Think I’m breaking blog etiquette by cutting and pasting, but I realise that my last entry was very long, and some readers might not have had the time or patience to get all the way to point number 6, so here it is again (plus a few links and other points at the bottom):
Much has been said of how the Obama campaign mastered the web. The fact that three million people donated online, helping to make his campaign the best funded of all time, meant that money was no object. Having an endless supply of cash was obviously pretty handy, but what’s perhaps even more salient is that the Obama campaign was funded by citizens. Parties, corporations and corporate interest groups are usually candidates’ main donors, and these will at some point expect payback in some shape or form. How will citizens expect payback from Obama? By fulfilling his campaign promises. This is of course no guarantee that he can or will, but it’s a good starting point.
What’s been most revolutionary has been the campaign’s ability to use the web to not just inform people, but to mobilise them. Massive followings on various public social networking platforms has kept people informed and excited, and enabled them to easily spread information and urge their friends and acquaintances to join the conversation or register to vote and so on – the viral effect at play.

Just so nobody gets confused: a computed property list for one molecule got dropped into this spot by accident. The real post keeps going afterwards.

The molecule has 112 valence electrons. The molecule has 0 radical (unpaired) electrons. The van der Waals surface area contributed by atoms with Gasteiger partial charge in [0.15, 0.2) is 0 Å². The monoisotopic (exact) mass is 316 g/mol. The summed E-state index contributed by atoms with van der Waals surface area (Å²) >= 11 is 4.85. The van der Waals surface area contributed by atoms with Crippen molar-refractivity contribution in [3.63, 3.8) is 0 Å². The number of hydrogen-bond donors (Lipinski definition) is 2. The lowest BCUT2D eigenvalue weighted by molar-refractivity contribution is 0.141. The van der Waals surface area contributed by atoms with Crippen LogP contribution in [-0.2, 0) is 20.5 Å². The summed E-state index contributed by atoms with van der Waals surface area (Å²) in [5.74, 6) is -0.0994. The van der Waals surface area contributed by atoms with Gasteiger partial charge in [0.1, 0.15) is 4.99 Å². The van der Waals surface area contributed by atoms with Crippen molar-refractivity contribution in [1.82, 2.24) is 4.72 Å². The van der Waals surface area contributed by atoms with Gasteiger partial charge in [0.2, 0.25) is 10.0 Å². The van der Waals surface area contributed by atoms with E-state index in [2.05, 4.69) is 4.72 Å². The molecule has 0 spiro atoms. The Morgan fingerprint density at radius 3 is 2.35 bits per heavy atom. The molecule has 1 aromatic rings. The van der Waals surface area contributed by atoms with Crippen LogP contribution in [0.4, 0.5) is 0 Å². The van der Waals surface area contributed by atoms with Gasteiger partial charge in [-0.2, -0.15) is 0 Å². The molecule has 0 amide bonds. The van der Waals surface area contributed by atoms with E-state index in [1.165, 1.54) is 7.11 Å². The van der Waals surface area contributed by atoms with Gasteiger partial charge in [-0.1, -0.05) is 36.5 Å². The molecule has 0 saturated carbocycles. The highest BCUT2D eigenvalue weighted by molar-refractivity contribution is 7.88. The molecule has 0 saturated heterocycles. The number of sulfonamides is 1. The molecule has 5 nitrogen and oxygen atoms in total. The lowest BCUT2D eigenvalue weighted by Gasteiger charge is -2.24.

Even more important was my.barackobama.com, which became an offline facilitator for people wanting to help in some way – make calls, arrange meets, knock on doors, put up placards and so on. It’s somewhat ironic, but the ability to mobilise people offline was arguably the most important element of Obama’s online campaign: sort of a return to a bygone age when citizens would congregate for hours in town-halls and other meeting places to debate, organise, and delegate in support of their preferred candidate. The web has shown itself to be the enabler and integrator that has resurrected this phenomenon. So much for people being politically apathetic – it was a question of time or the means (and let’s not forget: an inspirational candidate).
A few recommendations on the topic of Obama and the web:
- Seth Godin writes about online viral videos trumping TV ads and how Democrats used permission to grow their support base and interact with them more effectively than the Republicans.
- EurActiv have interviewed Brian Fetherstonhaugh, chairman and CEO of OgilvyOne Worldwide, about Obama’s use of “new media”.
- A good post by Colin at ePolitics who claims that Obama would not have won without the Internet and explains why.
- Last but not least, concerns that Obama and his team would put their web efforts on hold following their win have proved to be without merit. The website of the President-elect, Change.gov, was launched last week, with some decent elements, like a “submit your story” feature and a blog. There’s some way to go before it matches my.barackobama.com in terms of interactive features and so on, but I’m sure that’s coming.
- And a tangent: the UK Conservatives are the latest to have hijacked “change” on their new, admittedly impressive, website.